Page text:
Cheese blintzes, matzah balls and baked cheesecake… these are just some of the traditional Jewish foods that made up my childhood, and fill my adulthood. These food have broken religious fasts, have been enjoyed over celebrations, and have comforted during sadder times.
I still have both my grannies’ recipes for my favourite traditional dishes, and I still use the Jewish cookbook from which my mom cooked and baked – see below (you can see it’s had years and years in various kitchens).
Cheese blintzes will be bubbling in my kitchen next week ahead of the festival of Shavout (Feast of Weeks). The holiday celebrates the revelation of the Torah on Mount Sinai. On Shavuot, we traditionally eat dairy as it’s considered a symbol of the Torah.
For those who don’t know, a blintze is basically a rolled-up pancake, and is usually filled with meat, or cream cheese. While I don’t think I make cheese blintzes as well as my grannies did, the recipe I use is fairly fullproof. It comes from the Goodwill book above, and it’s pretty much the only blintze recipe you need.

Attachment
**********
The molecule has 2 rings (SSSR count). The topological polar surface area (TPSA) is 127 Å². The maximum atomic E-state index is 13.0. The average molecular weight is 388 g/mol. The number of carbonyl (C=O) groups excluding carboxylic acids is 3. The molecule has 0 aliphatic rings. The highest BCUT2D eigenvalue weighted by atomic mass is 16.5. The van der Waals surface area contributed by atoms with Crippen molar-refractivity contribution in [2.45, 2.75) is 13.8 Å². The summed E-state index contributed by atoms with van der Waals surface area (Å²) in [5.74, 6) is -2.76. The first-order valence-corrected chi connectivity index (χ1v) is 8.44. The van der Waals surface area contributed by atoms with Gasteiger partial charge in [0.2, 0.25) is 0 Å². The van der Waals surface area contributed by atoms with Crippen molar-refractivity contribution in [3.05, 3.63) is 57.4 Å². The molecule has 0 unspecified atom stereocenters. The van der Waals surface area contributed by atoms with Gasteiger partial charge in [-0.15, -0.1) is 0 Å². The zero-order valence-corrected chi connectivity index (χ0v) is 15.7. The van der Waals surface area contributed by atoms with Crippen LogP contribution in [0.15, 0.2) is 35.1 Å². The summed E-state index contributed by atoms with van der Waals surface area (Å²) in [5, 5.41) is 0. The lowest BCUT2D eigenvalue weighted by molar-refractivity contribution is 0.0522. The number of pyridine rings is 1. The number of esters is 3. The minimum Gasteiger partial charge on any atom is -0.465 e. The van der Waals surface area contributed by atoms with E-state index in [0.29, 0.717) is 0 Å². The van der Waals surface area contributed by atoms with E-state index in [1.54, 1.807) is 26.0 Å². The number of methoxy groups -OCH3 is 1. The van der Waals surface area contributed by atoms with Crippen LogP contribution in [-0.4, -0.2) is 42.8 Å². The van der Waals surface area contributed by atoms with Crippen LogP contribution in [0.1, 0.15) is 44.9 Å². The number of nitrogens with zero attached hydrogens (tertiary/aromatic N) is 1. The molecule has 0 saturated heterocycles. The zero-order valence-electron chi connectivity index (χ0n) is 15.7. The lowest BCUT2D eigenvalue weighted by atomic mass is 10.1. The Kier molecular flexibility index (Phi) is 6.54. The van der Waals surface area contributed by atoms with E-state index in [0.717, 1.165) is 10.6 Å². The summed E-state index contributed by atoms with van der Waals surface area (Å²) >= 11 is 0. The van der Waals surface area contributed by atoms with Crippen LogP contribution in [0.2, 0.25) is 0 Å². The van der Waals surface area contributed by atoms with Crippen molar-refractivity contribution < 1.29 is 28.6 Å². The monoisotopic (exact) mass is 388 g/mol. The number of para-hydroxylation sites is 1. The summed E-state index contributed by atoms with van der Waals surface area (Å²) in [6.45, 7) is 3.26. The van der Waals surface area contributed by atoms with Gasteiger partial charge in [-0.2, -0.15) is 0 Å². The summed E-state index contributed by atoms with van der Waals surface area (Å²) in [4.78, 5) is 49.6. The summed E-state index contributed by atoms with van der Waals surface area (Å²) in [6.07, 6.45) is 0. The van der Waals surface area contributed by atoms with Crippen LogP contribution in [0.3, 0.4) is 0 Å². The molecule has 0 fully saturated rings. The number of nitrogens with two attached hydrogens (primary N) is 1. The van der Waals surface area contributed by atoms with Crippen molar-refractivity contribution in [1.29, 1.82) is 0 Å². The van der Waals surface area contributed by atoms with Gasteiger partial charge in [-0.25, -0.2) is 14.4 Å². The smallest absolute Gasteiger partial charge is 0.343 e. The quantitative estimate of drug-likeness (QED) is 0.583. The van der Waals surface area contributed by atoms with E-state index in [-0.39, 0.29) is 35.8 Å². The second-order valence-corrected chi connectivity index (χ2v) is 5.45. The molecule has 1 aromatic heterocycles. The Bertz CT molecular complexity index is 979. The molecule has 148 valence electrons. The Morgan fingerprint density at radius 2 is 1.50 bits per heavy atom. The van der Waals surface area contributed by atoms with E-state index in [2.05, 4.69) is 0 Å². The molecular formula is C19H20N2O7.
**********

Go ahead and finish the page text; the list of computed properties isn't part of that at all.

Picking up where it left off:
- 3 eggs
- 2 cups water
- 1.5 cups flour
- Pinch of salt
- Half teaspoon Royal Baking Powder
Cream cheese filling
- 1 egg
- 500g cream cheese
- Sugar, to taste
- Sour cream, to mix with the cream cheese
Beat the eggs and water well. Add the flour sifted with the salt and Royal Baking Powder. Beat until smooth.
Heat a small frying pan well and grease lightly with oil. Pour the batter very thinly to coat the bottom of the pan. Cook until dry. Then invert the pan onto brown paper.
Mix the filling ingredients well. Place a spoonful of filling on each, and fold into envelope shape. Place in well greased pie dish (or rectangular dish). Pack closely, dot with margarine and bake at 200C until golden brown. Alternatively, fry each one in hot oil.
Serve warm. Sprinkle with sugar and cinnamon if you want, or jam or berries (I’m a traditionalist, and just add some cinnamon).